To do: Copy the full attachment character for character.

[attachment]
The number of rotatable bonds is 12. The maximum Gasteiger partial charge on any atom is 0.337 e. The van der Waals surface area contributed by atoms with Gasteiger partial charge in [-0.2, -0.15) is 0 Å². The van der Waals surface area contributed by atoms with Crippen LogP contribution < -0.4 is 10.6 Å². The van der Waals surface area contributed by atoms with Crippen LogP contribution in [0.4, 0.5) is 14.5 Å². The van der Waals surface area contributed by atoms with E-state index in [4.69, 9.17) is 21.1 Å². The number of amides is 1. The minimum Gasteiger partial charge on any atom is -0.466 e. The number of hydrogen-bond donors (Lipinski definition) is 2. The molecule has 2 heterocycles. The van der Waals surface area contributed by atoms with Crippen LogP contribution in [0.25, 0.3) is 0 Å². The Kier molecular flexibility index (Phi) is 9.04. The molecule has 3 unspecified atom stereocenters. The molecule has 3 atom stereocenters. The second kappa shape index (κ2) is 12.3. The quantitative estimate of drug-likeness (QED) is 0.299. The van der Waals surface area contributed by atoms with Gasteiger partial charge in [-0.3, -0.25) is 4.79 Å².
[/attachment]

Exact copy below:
The number of rotatable bonds is 12. The maximum Gasteiger partial charge on any atom is 0.337 e. The van der Waals surface area contributed by atoms with Gasteiger partial charge in [-0.2, -0.15) is 0 Å². The van der Waals surface area contributed by atoms with Crippen LogP contribution < -0.4 is 10.6 Å². The van der Waals surface area contributed by atoms with Crippen LogP contribution in [0.4, 0.5) is 14.5 Å². The van der Waals surface area contributed by atoms with E-state index in [4.69, 9.17) is 21.1 Å². The number of amides is 1. The minimum Gasteiger partial charge on any atom is -0.466 e. The number of hydrogen-bond donors (Lipinski definition) is 2. The molecule has 2 heterocycles. The van der Waals surface area contributed by atoms with Crippen LogP contribution in [0.25, 0.3) is 0 Å². The Kier molecular flexibility index (Phi) is 9.04. The molecule has 3 unspecified atom stereocenters. The molecule has 3 atom stereocenters. The second kappa shape index (κ2) is 12.3. The quantitative estimate of drug-likeness (QED) is 0.299. The van der Waals surface area contributed by atoms with Gasteiger partial charge in [-0.3, -0.25) is 4.79 Å².